Micromechanical Modeling of Discontinuous Shear Thickening in Granular Media-Fluid Suspension
Johnson, D. H., Vahedifard, F., Jelinek, B., & Peters, J. F. (2017). Micromechanical Modeling of Discontinuous Shear Thickening in Granular Media-Fluid Suspension. Journal of Rheology. AIP. 61(2), 265-277. DOI:10.1122/1.4975027.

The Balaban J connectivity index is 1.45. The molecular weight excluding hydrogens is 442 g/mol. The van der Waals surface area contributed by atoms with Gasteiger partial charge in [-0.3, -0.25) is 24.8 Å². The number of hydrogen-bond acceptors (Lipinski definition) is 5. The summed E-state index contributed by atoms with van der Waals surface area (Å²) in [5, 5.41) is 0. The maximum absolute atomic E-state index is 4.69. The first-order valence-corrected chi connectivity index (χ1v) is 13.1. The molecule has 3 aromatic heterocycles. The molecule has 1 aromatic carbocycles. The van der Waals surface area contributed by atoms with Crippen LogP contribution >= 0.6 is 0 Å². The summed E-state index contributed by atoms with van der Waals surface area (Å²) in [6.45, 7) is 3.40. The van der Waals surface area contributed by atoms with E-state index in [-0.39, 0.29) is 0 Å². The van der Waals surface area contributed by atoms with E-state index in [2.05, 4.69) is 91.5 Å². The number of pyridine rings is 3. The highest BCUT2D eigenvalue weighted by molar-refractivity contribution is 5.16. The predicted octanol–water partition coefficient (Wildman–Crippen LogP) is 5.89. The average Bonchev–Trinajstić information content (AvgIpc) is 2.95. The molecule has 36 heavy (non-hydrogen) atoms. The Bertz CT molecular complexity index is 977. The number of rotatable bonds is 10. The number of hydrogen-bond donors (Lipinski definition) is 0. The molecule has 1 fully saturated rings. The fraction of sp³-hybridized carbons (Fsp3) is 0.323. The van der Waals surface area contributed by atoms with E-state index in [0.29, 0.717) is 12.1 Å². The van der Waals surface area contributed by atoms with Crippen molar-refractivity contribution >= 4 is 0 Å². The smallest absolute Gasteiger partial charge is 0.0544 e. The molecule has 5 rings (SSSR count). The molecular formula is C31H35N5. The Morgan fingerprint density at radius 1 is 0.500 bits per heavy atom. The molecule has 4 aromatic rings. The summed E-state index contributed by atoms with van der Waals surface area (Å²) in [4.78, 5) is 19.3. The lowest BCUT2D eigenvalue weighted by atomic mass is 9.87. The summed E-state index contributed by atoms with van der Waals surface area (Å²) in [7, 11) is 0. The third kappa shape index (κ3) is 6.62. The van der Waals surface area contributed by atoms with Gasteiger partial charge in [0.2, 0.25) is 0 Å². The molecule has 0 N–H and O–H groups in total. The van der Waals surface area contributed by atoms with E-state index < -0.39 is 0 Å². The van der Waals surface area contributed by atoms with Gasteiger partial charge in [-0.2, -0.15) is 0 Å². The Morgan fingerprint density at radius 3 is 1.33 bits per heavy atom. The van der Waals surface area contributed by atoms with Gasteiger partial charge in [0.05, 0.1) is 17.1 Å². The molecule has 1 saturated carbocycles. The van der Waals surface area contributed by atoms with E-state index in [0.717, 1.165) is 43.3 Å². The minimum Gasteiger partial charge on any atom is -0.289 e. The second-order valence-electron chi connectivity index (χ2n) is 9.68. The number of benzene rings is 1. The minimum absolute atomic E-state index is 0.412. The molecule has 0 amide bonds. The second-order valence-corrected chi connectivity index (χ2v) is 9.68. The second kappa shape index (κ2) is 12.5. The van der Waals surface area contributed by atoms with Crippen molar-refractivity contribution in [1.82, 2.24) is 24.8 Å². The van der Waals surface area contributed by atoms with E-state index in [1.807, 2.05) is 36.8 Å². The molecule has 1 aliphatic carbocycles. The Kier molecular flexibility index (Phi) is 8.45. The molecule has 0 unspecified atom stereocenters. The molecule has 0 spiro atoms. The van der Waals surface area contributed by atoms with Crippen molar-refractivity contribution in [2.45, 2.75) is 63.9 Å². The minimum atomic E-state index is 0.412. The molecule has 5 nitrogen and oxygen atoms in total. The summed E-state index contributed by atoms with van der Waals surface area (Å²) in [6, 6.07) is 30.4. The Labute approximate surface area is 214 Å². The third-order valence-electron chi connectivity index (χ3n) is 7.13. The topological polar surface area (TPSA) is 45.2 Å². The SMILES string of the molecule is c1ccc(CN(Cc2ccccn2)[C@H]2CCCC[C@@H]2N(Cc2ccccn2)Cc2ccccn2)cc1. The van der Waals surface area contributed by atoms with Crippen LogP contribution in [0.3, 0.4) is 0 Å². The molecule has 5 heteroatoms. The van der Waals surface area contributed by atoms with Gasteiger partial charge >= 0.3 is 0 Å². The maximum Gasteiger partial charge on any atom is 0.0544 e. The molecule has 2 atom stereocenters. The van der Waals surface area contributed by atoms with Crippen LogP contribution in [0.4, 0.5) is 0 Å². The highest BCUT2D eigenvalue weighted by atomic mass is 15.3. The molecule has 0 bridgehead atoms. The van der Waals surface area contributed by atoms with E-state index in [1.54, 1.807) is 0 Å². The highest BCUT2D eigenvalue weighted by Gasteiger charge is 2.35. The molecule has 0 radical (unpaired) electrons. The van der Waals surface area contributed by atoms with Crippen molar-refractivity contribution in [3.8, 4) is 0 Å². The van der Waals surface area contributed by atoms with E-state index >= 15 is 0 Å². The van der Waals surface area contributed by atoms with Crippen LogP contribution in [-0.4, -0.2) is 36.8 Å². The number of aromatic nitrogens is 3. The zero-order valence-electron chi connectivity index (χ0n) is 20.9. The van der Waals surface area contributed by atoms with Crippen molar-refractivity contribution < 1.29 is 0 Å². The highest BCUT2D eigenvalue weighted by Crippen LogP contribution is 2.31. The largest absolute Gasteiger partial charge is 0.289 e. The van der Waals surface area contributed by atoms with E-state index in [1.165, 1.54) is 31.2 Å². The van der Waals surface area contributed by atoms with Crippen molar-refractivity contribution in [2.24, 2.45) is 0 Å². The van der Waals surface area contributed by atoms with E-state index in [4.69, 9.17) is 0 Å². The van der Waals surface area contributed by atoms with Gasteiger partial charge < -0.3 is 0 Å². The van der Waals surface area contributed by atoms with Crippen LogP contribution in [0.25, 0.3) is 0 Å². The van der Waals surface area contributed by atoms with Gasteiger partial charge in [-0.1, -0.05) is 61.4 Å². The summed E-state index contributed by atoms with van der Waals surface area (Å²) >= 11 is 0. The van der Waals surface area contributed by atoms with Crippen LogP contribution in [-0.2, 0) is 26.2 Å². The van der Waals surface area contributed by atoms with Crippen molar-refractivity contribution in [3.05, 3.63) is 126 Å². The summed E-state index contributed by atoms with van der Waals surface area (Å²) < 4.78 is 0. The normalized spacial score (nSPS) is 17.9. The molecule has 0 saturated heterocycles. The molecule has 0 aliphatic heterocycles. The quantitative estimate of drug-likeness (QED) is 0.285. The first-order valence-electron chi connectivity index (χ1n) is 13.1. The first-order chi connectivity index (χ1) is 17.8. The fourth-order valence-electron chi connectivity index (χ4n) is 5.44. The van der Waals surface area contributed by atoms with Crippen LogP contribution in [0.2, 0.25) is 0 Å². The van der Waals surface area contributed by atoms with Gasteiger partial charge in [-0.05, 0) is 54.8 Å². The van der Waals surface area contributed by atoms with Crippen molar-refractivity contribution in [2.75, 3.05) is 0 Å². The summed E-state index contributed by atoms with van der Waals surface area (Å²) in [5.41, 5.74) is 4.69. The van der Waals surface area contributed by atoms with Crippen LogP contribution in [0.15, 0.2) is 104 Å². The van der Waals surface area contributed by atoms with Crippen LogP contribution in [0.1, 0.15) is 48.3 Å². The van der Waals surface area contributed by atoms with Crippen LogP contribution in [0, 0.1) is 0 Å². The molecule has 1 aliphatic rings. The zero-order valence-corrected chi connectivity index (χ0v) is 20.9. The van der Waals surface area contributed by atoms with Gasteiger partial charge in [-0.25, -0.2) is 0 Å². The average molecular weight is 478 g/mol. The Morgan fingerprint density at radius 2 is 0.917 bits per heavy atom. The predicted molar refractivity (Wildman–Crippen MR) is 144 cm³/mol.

Shear thickening in a fluid occurs when the viscosity of the fluid increases with the increasing applied strain rate. When the rise in viscosity occurs by orders of magnitude, the fluid undergoes discontinuous shear thickening, which can be devastating in industrial applications. We present a particle-scale numerical technique that can simulate these phenomena. By coupling the discrete element method (DEM) and lattice Boltzmann method (LBM), we developed a micromechanical model that can simulate the interparticle stresses for particles that are immersed in a fluid. A comparison of the simulation results against the experimental results reported in the literature demonstrates the potential of the method as a research tool. The comparison included parametric studies to investigate the effects of solid fraction, particle-particle, and particle-wall contact stiffness. With a systematic variation of the wall stiffness, the DEM-LBM model demonstrates that increasing boundary stiffness directly increases the maximum shear stress of the shear thickening regime. For the case of particles settling at low stresses, the DEM-LBM model has the advantage of providing insight into detailed particle-scale interactions, which is not possible using a continuum method based on phenomenological constitutive equations. We also show that the central mechanism creating the shear thickening is the dilation of the particulate media per traditional soil mechanics principles.